Illustration of a man and a woman standing in front of a DNA helix

A Proposal for Localized Review to Safeguard Genetic Database Privacy

By Robert I. Field, Anthony W. Orlando, and Arnold J. Rosoff

Large genetic databases pose well-known privacy risks. Unauthorized disclosure of an individual’s data can lead to discrimination, public embarrassment, and unwanted revelation of family secrets. Data leaks are of increasing concern as technology for reidentifying anonymous genomes continues to advance.

Yet, with the exception of California and Virginia, state legislative attempts to protect data privacy, most recently in Florida, Oklahoma, and Wisconsin, have failed to garner widespread support. Political resistance is particularly stiff with respect to a private right of action. Therefore, we propose a federal regulatory approach, which we describe below.

Current laws and regulations, at both the federal and state level, are clearly inadequate to protect genetic data subjects and their relatives. The Privacy Rule issued under the Health Insurance Portability and Accountability Act (HIPAA) only applies to health care providers and payers. The Common Rule, adopted in 1981 and revised in 2018, requires Institutional Review Board (IRB) oversight only for human subjects research funded by the federal government; and similar rules of the Food and Drug Administration (FDA) apply only to the research used in support of New Drug Applications. Should genetic data reach a third party, the Genetic Information Nondiscrimination Act (GINA) offers no protection against discrimination in disability, life, and long-term care insurance. The Americans with Disabilities Act (ADA) has little application to genetic traits that have not yet manifested as phenotypes. Those state laws that do exist apply only in those jurisdictions enacting them and typically treat genetic information the same as other data without regard for its exceptional risks.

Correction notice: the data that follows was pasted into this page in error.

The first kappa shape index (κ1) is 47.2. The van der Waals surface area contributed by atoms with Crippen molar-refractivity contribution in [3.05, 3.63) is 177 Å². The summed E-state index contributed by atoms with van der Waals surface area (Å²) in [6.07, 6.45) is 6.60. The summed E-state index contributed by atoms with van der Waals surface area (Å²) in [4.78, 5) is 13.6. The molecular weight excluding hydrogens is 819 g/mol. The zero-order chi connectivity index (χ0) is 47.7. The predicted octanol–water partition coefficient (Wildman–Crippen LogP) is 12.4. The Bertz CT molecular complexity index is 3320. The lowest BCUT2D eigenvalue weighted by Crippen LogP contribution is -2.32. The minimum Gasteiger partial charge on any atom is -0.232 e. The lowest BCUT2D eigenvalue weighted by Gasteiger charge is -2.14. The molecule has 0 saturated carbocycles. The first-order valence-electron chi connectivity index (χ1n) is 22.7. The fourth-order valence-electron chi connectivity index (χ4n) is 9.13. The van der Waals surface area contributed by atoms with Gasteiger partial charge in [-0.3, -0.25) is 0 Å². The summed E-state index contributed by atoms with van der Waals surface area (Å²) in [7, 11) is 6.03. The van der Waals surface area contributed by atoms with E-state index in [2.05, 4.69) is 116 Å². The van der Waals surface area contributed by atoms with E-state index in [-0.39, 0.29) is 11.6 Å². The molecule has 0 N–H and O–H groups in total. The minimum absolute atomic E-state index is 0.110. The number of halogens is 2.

Of particular concern are databases maintained by private, direct-to-consumer (DTC) testing companies, such as 23andMe and Ancestry, which largely escape federal oversight. The only significant legal constraint on unauthorized data disclosure is companies’ terms of service, which tend to be vague, hard to find, couched in legalistic language, changeable, and often nonexistent. Current regulatory oversight by the Federal Trade Commission (FTC) is widely seen as limited. These large databases pose additional risks to relatives of data subjects, who can often be identified at several degrees of genetic separation and are likely unaware that information about them has been stored.

The legislative remedies that have been proposed call for enhanced federal authority, either for the FTC, or a new agency, devoted to regulating genetic privacy. While the intent of these proposals is commendable, there are significant political obstacles to their implementation, and they run the risk of creating large, centralized bureaucracies that are unresponsive to individual circumstances.

We propose use of a new, decentralized mechanism modelled on IRBs, as explained further in our recent article in the Indiana Health Law Review. It would also include elements of Data Access Committees, which review requests for access to databases on a voluntary basis. We call our new mechanism Data Protection Review Boards (DPRBs).

Our concept envisions DPRBs constituted in response to each proposed data-sharing arrangement between a DTC company and an external organization, which might be a research institute, university, health system, or pharmaceutical company. The company would be required to constitute a DPRB before data could be shared, and it would continue to monitor the arrangement until the sharing arrangement had been concluded. In addition to considering privacy risks to database subjects, DPRBs would consider ways to mitigate risks to their genetic relatives.